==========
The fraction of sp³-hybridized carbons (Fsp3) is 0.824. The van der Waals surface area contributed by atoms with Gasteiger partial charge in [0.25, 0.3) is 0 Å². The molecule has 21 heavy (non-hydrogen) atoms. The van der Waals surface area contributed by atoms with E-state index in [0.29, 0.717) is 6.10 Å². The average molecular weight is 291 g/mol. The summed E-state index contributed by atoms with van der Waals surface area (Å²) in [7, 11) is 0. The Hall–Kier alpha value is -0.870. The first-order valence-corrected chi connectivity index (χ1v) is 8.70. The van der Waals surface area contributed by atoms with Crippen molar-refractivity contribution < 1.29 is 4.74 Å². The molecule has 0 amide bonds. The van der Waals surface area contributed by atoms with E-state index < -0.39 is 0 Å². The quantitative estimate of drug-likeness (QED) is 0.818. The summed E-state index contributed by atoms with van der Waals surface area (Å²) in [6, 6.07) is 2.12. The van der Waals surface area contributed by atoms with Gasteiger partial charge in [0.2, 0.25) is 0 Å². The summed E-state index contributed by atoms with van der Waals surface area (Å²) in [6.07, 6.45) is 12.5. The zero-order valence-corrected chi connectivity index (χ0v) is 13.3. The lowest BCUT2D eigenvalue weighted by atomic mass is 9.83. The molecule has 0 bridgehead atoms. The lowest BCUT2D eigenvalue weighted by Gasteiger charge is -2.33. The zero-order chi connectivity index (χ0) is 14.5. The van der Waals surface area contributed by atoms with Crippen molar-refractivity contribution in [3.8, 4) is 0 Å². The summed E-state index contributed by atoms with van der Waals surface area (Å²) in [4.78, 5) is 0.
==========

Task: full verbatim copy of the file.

The fraction of sp³-hybridized carbons (Fsp3) is 0.824. The van der Waals surface area contributed by atoms with Gasteiger partial charge in [0.25, 0.3) is 0 Å². The molecule has 21 heavy (non-hydrogen) atoms. The van der Waals surface area contributed by atoms with E-state index in [0.29, 0.717) is 6.10 Å². The average molecular weight is 291 g/mol. The summed E-state index contributed by atoms with van der Waals surface area (Å²) in [7, 11) is 0. The Hall–Kier alpha value is -0.870. The first-order valence-corrected chi connectivity index (χ1v) is 8.70. The van der Waals surface area contributed by atoms with Crippen molar-refractivity contribution < 1.29 is 4.74 Å². The molecule has 0 amide bonds. The van der Waals surface area contributed by atoms with E-state index < -0.39 is 0 Å². The quantitative estimate of drug-likeness (QED) is 0.818. The summed E-state index contributed by atoms with van der Waals surface area (Å²) in [6, 6.07) is 2.12. The van der Waals surface area contributed by atoms with Gasteiger partial charge in [0.2, 0.25) is 0 Å². The summed E-state index contributed by atoms with van der Waals surface area (Å²) in [6.07, 6.45) is 12.5. The zero-order valence-corrected chi connectivity index (χ0v) is 13.3. The lowest BCUT2D eigenvalue weighted by atomic mass is 9.83. The molecule has 0 bridgehead atoms. The lowest BCUT2D eigenvalue weighted by Gasteiger charge is -2.33. The zero-order chi connectivity index (χ0) is 14.5. The van der Waals surface area contributed by atoms with Crippen molar-refractivity contribution in [3.8, 4) is 0 Å². The summed E-state index contributed by atoms with van der Waals surface area (Å²) in [4.78, 5) is 0.